20 March 2018

Can a greedy doctor become a mass murderer? Dr H.H.Holmes in Chicago

In 1861 Herman Webster Mudgett was born to a respected New Hamp­sh­ire family. In childhood he was fascinated with skeletons and soon became obsessed with death. Mudgett changed his name to H.H Holmes and studied medicine at the University of Michigan Medical School.

While a student, Holmes stole cadavers from the labor­at­ory, disfig­ured them and then planted the bodies as if they were killed in accidents. His passion for death had started early in life but his criminal skills began in med­ical school; it was only then he collected on fake insurance policies.

Holmes was a very good medical student. In 1884 he passed his exams easily and in 1885 he moved to Chicago where he worked at a pharmacy as Dr Henry Holmes. When the owner of the business passed away, Holmes convinced the wid­ow to sell him the shop in 1887. Holmes hired the Conner family from Iowa to work in the shop and keep the books, and the widow was never seen again!

Holmes married a few times, often to more than one woman at the same time. Emeline Cigrand became Holmes' personal secretary but after acc­ept­ing Holmes' marriage proposal, Cigrand disappeared. Soon after, Holmes sold an articulated female skeleton to a nearby medical school. Holmes later confessed to locking Cigard in the vault, before raping and murdering her.

H.H.Holmes
Photo credit: Wikipedia

Knowing the World Fair was coming to Chicago, Holmes bought the un­d­eveloped land across the street, and began building his hotel at 63rd and South Wallace Sts Englewood. Construct­ion took two long years because Holmes was constant­ly changing labourers. By keeping turnover high, Holmes easily hid its layout from the world.

On the ground floor of Holmes’ three-storey Murder Castle, thousands of people enter the shops, some operated by Holmes and some leased to local mer­chants. They knew nothing of what was happening above.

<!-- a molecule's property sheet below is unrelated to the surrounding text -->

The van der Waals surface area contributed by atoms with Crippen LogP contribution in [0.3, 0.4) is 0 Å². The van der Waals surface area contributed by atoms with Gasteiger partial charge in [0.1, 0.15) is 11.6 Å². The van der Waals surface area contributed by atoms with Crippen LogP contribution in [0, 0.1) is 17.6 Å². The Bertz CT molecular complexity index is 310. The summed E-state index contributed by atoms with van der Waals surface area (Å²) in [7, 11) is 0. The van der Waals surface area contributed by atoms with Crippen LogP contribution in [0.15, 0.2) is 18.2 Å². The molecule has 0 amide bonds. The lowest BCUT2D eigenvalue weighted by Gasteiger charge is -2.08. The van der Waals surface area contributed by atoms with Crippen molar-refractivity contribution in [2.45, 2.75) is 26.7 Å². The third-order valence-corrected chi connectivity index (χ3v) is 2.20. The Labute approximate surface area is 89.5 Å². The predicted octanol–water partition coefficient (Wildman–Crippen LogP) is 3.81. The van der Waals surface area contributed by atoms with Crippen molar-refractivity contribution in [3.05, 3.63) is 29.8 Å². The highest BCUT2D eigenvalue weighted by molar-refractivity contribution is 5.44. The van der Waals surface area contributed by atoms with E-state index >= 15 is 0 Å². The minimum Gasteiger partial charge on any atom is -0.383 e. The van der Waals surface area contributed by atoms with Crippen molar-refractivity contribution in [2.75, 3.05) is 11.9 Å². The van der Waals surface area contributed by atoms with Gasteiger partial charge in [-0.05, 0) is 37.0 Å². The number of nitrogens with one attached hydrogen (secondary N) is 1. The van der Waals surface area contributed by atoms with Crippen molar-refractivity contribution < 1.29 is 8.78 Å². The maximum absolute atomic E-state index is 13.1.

The angled, nar­row corr­id­ors had poor light­ing. Most of the rooms were rigged with gas pipes connected to a con­trol panel in Holmes' closet. Stairways that led nowhere were interspersed with locked doors to which only Holmes had the key. And Holmes' personal off­ice contained a walk-in bank vault, leaving the victims to suff­ocate. There were trap doors, secret passage ways, hidden closets with sliding panels, peepholes, door­ways opening to brick walls, sound­proofed bedrooms that were either airtight and lined with asbestos-coated steel plates, false bat­tle­ments and wooden bay windows were covered in sheet iron.

Holmes' medical training paid off. The basement was designed for a good surgeon; it had a dissecting tab­le, surgeon's cabinet, stretching rack and crematory. Sometimes he would send the bodies down the greased chute, dissect them, strip them of the flesh and sell them as skeleton models to medical schools. Or he placed the bodies into pits of quicklime vats or burnt them in the furnaces. Charles Chappell was an artic­ul­ator i.e he could strip flesh from human bodies and reassemble the bones to form complete skeletons. Holmes paid Chappell to art­iculate a cadaver, then to sell the skeleton to a medical school.

When completed in 1891, Holm­es placed ads in news­papers offering hotel jobs for young women and ad­vert­ised the Castle for guests. He also placed ads presenting himself as a wealthy man look­ing for a wife. In May-October 1893 the Chicago World Fair was opened, to cele­brate the 400th anniversary of Columbus’ discovery of America. The event attracted millions of people from all over the world.

All of Holmes’ employees, hotel guests, fiancés and wives were req­uired to have life insurance policies. Holmes paid the premiums, as long as he was the beneficiary. Most of his fiancés, employees and guests suddenly disappeared, leaving Holmes to collect the insurance.